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Business News/ Opinion / Why it is hard to lend to the right borrowers

Why it is hard to lend to the right borrowers

The decline in relative importance of industry in the country's GDP has caused problems for banks that we probably have not acknowledged

The unfortunate challenge is that bank credit is necessary for oiling the wheels of the economy. Photo: Pradeep Gaur/Mint Premium
The unfortunate challenge is that bank credit is necessary for oiling the wheels of the economy. Photo: Pradeep Gaur/Mint

Is avoiding borrowing a secret of corporate success? Not in classical corporate finance theory, but going by the stellar, consistent success of information technology, consumer goods and pharmaceutical industries over the last 15 years, it would seem so. They have stood their ground during the recent downturn; the few black sheep within these industries who did leverage or participated in the misadventure called foreign currency convertible bonds met their brutal comeuppance. Actually, miners and exploration companies too could have joined this elite club of non-borrower successes, but for the government deciding to convert them to toxic waste.

Whereas the economic importance of all these sectors put together is uncertain, the fact that several sectors by nature sit out of the credit growth arena is by itself concerning. Add to these a number of large companies who do borrow but cheaply from non-bank sources, and banks are forced to target the rump, lending credence to the adage that banks lend to only those borrowers who do not want any money. However, the unfortunate challenge is that bank credit is necessary for oiling the wheels of the economy. So we have a system that is from the beginning set for adverse selection.

Unnecessary scaremongering? Perhaps another explanation will illustrate. When we say India’s credit to GDP ratio is only 55% and hence we are underleveraged with plenty of room to expand, we conveniently forget two things: credit to government comprises another 20%, and then there are sizeable parts of GDP that are effectively out of this, taking the real percentage to anything between 85% and 100%. Add unaccounted subsidies and bank capital shortfalls, and we are probably at 125%. So while we were not watching, India seems to have become an advanced country.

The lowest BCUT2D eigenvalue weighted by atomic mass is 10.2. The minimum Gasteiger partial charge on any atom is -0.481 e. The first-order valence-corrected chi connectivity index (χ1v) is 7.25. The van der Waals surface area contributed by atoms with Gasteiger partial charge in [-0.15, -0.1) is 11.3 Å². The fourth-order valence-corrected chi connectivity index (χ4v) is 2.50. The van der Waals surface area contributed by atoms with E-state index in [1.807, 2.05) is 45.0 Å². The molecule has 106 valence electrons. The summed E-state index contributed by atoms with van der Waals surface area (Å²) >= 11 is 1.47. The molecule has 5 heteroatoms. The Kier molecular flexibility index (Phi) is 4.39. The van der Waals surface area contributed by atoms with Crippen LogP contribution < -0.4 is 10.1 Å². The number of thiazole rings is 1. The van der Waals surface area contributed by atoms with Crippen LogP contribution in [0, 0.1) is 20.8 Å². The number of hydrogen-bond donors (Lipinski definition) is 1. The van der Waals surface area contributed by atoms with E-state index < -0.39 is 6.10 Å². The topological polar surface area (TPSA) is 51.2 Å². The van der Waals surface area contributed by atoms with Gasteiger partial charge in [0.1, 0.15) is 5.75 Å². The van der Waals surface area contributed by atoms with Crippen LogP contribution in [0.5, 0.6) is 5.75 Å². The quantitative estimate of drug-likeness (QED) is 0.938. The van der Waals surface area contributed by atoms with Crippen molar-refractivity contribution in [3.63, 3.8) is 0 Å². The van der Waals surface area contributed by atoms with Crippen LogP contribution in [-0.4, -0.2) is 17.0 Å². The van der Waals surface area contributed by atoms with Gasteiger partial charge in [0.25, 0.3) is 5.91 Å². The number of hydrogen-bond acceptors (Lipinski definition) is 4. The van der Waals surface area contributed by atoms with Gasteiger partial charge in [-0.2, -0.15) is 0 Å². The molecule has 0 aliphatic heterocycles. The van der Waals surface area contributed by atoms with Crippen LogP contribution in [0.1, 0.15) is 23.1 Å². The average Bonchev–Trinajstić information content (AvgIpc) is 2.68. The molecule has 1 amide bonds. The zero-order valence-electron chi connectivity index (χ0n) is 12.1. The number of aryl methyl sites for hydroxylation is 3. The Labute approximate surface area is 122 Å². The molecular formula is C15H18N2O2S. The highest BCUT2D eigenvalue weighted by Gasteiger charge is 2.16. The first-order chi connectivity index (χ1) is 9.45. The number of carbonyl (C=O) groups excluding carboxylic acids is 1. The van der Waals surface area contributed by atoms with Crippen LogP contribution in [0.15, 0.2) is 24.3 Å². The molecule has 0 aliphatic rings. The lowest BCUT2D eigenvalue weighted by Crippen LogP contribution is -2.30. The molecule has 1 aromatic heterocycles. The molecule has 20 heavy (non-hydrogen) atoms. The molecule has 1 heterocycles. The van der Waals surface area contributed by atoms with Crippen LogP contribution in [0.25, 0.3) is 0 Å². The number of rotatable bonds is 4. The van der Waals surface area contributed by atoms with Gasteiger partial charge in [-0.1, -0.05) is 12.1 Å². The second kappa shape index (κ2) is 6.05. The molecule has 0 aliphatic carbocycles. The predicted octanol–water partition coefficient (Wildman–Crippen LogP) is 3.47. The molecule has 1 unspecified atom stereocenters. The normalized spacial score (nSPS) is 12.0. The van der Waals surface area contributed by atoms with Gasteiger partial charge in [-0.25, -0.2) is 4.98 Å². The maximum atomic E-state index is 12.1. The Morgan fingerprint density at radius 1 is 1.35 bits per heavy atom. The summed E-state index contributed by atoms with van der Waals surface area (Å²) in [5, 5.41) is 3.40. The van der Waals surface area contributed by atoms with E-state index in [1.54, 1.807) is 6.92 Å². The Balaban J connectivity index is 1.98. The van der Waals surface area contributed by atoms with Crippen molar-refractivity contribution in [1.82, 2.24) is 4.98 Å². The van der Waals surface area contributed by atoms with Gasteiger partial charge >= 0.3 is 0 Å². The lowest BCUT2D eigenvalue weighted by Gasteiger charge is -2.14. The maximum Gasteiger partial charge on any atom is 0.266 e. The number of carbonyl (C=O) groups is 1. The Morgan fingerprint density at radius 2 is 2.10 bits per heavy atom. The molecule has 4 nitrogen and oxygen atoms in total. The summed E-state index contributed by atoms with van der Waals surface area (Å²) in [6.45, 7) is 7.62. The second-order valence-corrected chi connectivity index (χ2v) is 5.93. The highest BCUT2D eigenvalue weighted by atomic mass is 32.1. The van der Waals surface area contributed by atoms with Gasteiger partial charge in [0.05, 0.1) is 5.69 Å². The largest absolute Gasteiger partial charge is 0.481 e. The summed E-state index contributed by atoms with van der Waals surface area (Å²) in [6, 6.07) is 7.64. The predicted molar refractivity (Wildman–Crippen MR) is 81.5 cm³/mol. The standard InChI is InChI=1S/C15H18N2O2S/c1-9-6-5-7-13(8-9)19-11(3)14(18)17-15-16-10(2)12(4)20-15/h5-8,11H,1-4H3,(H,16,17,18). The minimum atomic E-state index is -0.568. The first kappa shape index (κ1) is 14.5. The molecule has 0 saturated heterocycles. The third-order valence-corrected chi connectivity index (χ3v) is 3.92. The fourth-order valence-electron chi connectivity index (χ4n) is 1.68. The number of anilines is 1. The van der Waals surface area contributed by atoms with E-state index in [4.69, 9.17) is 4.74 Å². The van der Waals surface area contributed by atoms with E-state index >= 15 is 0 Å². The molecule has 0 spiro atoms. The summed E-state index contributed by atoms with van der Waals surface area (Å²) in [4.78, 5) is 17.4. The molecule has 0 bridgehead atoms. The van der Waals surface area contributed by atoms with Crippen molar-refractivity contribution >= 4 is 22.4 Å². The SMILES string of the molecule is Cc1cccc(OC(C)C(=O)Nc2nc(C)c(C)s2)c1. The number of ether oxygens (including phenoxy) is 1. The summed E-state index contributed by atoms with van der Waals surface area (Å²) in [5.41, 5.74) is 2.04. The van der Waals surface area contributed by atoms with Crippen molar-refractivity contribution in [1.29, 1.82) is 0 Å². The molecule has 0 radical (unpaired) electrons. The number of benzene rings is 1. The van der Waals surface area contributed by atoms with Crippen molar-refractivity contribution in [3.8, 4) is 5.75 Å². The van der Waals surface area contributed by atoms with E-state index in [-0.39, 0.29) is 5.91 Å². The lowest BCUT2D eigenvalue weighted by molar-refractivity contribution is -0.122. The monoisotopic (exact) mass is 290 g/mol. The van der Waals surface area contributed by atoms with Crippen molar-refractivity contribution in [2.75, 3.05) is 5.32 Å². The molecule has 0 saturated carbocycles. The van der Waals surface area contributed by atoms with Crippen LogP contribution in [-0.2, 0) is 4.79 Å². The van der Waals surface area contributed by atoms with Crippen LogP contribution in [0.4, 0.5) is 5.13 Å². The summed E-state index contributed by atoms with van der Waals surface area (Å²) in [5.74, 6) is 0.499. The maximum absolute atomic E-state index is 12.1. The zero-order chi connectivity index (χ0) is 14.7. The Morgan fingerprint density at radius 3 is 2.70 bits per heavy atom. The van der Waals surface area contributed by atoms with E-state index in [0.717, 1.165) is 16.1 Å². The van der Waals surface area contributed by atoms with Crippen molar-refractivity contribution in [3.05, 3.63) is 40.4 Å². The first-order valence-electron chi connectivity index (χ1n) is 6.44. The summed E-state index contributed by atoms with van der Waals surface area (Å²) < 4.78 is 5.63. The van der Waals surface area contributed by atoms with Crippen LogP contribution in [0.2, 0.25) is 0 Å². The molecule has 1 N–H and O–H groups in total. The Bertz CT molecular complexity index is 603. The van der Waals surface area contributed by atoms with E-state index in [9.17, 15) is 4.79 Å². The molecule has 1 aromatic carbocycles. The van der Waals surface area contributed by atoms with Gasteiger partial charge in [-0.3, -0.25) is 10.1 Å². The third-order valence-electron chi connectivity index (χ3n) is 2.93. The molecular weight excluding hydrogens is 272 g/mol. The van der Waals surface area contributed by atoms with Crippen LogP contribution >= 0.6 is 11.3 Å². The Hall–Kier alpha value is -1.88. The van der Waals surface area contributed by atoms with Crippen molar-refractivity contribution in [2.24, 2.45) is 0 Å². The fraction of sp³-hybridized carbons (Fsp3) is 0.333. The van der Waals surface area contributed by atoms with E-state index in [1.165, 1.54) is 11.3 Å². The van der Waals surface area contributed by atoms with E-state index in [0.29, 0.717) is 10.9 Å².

Another illustration. In the late 1990s it was fashionable to suggest that the Indian software industry can grow at 40-50% a year for several years to come as its global market share was only 2%. The problem with this analysis was that the effective market share was actually more like 15%. There were several product and service areas that Indian companies were simply not present in, and the difference in billing rates onsite and offshore meant that the share in effort terms was much higher. And 15% was actually very high for an industry with low market concentration in cross-country terms.

This issue gains particular significance when the decision to lend is so fraught with uncertainties, like it has been for the last 3-4 years. But like the reasons for many other ills, we are happy to ascribe this too to a weak economy. It is not just a weak economy but a mixed problem.

An apparently low loan-to-GDP ratio of 55% is certainly not a sign of financial stability in an economy where the least credit-intensive segment—services—is not just the largest contributor to GDP but has been growing the fastest. For 2012-13, agriculture, industry and services loans to their respective GDP (not the entire GDP) were 36%, 134% and 35%, respectively. But services comprise 65% of total GDP (at current prices). There could be some classification issues with the basic data used, but if industry—18% of the economy—soaks up even 100% of its GDP as credit instead of the 134% noted above, banks have a serious saturation problem here. Also, let us remind ourselves that the compounded growth in real GDP for agriculture, industry and services over the last five years have been 2.8%, 5.3% and 8.8%, respectively.

Moreover, whereas credit to industry has largely been the domain of banks, big chunks of agriculture and services have stuck to shadow banks for years, a nexus that has proved notoriously difficult for banks to break. In addition, it is much easier to lend to industry than to agriculture (operationally challenging) or services (fragmented market), and now it is clear that banks have done too much of this easy thing for years.

Since 75-80% of the banking system (state-owned banks and a few private banks) are overly dependent on credit to industry, the steady decline—not just a cyclical one—of the relative importance of industry in GDP has pulled down overall credit growth, which could have regressed to single digits had it not been for close to double-digit inflation. Banks will have to continue to work hard on catering to the services and agriculture sectors not just because of financial inclusion mandates but because the low-hanging fruit—industry—has become both low-yielding and high-calorie.

So when you observe that the sectoral pie of loans looks pretty much the same as the sectoral pie of stressed loans, do not blame it just on crony capitalism. Bankers structurally have limited options. We are characteristically prone to pushing credit to less appropriate borrowers because the more apt ones do not want it or at least need less of it.

The author has been a research analyst on financial services as well as other sectors at various investment banks, and is now an independent consultant focusing on banks and financial services.

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Published: 27 Mar 2014, 02:10 PM IST
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